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i don't know. >> reporter: they say they still want their son, though are focusing first on settling legal issues surrounding their daughter. david farnell also acknowledges that he is a convicted sex offender who spent time in prison for abusing young girls, crimes he regrets, he says, and will not repeat. >> i know that i do not have any urges at all of this nature. for 30 years i've known this. i don't have any urges. >> wendy? >> yeah. >> how concerned are you about the safety of your daughter in the care of your husband? >> i'm 100% trust david to not do any wrong thing for the little girl. >> reporter: the farnells break down when asked if the
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controversy might cost them their daughter. the baby they so desperately wanted that they left her twin brother behind. kristie lu stout, cnn, hong kong. >> such a compelling story there. and you just don't know who to believe. i actually didn't realize he was a convicted sexual predator. it just raises all sorts of questions. >> yes. this is not just about surrogacy and all of the problems associated with that. certainly when you're doing it with an agency abroad, it is about pedophilia. it is about a whole lot of other things. >> that does happen. >> and of course abandonment of a child and whose story is correct. but incredible. and of course it is all over the front pages of australian papers. >> yeah. australian and thai authorities, we should mention, they are looking into baby gammy's case in the state of western australia, where the farnells are from, it is legal to seek surrogacy abroad. so we'll certainly continue to follow the twists and turns of this story. >> all right. but for now let's take a very short break. still to come, the u.s. clears the way for an experimental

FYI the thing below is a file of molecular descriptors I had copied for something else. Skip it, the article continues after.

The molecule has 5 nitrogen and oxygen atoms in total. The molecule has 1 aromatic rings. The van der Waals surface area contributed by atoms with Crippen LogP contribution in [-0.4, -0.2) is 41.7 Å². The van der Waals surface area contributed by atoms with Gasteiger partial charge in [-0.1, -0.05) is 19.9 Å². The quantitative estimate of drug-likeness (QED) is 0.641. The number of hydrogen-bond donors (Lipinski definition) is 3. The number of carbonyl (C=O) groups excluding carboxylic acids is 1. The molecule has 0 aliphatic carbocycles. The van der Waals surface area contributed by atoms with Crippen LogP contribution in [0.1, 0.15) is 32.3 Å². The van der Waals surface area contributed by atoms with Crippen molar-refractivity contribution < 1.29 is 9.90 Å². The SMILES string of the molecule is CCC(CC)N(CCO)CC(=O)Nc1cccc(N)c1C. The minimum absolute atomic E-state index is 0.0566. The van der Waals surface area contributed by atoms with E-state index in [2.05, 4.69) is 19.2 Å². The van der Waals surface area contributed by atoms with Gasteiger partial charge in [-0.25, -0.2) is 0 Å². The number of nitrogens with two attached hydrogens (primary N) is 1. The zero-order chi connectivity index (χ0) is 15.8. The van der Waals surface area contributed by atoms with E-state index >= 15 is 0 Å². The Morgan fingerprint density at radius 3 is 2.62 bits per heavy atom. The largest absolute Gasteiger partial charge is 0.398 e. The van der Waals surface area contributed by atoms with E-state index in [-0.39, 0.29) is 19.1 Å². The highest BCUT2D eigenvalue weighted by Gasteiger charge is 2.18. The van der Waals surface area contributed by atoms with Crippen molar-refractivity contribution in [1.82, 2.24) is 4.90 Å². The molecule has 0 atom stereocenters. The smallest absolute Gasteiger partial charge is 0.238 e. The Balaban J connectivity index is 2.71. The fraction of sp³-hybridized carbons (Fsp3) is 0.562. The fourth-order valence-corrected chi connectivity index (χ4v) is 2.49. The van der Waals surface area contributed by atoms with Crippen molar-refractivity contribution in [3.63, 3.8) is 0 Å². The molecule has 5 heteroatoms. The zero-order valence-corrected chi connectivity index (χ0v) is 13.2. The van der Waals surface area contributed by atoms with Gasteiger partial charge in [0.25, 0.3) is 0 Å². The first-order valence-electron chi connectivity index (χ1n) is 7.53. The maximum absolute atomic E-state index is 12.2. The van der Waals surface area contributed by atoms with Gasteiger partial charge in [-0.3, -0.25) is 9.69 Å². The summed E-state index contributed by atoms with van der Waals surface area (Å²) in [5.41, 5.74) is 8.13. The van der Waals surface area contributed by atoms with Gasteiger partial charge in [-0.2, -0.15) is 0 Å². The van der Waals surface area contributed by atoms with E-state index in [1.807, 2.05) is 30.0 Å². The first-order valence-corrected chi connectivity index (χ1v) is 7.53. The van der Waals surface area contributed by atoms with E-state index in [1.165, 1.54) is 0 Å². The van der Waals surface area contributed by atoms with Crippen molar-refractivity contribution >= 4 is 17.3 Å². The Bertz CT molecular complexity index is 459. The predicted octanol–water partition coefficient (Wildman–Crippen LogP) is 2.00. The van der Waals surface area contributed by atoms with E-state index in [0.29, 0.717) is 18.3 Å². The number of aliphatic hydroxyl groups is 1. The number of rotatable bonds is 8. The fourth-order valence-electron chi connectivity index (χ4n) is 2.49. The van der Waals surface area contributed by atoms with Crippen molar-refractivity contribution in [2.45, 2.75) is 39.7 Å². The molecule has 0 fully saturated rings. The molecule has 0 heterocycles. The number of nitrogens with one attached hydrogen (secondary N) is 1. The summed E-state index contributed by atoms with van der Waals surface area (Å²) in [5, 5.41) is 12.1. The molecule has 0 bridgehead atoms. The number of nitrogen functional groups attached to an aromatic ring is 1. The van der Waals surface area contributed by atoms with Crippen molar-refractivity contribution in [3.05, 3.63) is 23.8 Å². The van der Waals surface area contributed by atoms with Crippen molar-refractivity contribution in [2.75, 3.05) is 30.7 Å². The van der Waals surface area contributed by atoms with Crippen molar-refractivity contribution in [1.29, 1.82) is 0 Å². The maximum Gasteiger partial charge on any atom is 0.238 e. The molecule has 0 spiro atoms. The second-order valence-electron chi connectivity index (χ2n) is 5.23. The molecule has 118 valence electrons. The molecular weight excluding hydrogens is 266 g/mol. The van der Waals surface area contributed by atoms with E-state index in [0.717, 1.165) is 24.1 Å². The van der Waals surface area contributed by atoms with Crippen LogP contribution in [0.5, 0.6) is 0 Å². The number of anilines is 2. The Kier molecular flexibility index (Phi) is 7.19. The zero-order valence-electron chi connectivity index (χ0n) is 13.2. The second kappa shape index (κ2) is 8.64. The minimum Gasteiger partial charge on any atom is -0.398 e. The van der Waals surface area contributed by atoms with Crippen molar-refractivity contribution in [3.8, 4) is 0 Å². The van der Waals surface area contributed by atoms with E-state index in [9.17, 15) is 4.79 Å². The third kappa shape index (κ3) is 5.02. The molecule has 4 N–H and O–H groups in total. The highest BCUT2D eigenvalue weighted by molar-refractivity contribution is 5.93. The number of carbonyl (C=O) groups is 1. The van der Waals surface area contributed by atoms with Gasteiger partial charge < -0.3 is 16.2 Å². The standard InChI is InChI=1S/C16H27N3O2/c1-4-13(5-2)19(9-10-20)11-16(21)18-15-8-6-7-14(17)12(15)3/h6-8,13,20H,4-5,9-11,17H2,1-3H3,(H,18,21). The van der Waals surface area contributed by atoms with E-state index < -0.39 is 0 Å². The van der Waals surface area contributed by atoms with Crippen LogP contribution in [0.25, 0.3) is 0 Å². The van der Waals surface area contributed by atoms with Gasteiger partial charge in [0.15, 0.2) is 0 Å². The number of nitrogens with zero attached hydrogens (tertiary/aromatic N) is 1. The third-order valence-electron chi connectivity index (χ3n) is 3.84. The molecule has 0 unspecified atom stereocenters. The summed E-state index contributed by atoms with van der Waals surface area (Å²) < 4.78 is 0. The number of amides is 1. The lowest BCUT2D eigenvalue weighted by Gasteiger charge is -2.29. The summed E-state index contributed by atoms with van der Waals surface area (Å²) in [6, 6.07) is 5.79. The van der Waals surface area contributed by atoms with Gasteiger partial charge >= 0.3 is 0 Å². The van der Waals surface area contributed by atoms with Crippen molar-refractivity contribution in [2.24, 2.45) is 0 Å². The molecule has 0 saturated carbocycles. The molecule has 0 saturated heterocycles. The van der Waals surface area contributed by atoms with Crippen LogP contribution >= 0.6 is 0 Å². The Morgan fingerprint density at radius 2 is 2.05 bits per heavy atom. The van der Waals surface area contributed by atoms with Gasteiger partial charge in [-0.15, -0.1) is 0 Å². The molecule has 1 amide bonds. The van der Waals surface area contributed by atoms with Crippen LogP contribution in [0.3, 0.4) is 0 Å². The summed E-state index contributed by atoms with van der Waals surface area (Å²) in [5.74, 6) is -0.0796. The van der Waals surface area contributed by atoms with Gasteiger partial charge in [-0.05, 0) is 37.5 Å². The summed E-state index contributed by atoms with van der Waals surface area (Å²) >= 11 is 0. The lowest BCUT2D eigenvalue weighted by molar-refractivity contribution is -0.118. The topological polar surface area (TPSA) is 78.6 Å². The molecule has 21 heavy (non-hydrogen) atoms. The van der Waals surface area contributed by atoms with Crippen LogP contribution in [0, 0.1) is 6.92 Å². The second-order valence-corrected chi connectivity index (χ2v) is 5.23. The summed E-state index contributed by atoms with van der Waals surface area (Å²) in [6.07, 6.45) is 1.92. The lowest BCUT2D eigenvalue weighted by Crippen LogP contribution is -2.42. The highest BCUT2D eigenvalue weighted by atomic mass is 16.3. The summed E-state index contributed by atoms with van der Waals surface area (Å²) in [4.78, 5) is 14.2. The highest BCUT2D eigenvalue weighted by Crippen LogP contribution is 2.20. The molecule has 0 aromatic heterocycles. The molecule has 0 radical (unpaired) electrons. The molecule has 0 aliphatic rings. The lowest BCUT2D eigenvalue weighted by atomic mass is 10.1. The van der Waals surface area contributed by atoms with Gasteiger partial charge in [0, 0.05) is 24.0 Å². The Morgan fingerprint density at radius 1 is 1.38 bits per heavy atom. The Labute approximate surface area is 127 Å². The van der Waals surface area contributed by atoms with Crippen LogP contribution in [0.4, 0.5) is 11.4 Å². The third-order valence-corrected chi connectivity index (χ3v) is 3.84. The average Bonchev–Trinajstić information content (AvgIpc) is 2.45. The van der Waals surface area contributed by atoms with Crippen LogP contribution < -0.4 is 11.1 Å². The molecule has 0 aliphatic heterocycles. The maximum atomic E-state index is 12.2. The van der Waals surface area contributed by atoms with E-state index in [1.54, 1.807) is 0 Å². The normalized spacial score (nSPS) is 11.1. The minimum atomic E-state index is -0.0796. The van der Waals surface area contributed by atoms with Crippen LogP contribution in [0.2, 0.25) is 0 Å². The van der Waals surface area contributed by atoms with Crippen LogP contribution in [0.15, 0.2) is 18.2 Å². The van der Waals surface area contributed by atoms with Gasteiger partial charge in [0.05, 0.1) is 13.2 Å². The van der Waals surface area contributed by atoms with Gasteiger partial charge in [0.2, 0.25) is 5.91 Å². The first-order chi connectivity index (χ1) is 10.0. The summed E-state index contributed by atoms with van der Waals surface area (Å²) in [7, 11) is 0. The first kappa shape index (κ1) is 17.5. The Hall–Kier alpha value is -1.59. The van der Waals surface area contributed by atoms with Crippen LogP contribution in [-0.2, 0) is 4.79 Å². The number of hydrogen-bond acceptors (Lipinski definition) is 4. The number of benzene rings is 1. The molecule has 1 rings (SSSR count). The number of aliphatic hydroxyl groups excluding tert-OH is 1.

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ebola drug to be rushed to liberia. the latest on efforts to stem the outbreak. that's next. huh, fifteen minutes could save you fifteen percent or more on car insurance. everybody knows that. well, did you know the great wall of china wasn't always so great? hmmm...what should we do? geico. fifteen minutes could save you fifteen percent or more on car insurance. the ca♪illac summer collection is here. ♪ during the cadillac summer's best event, lease this 2014 ats for around $299 a month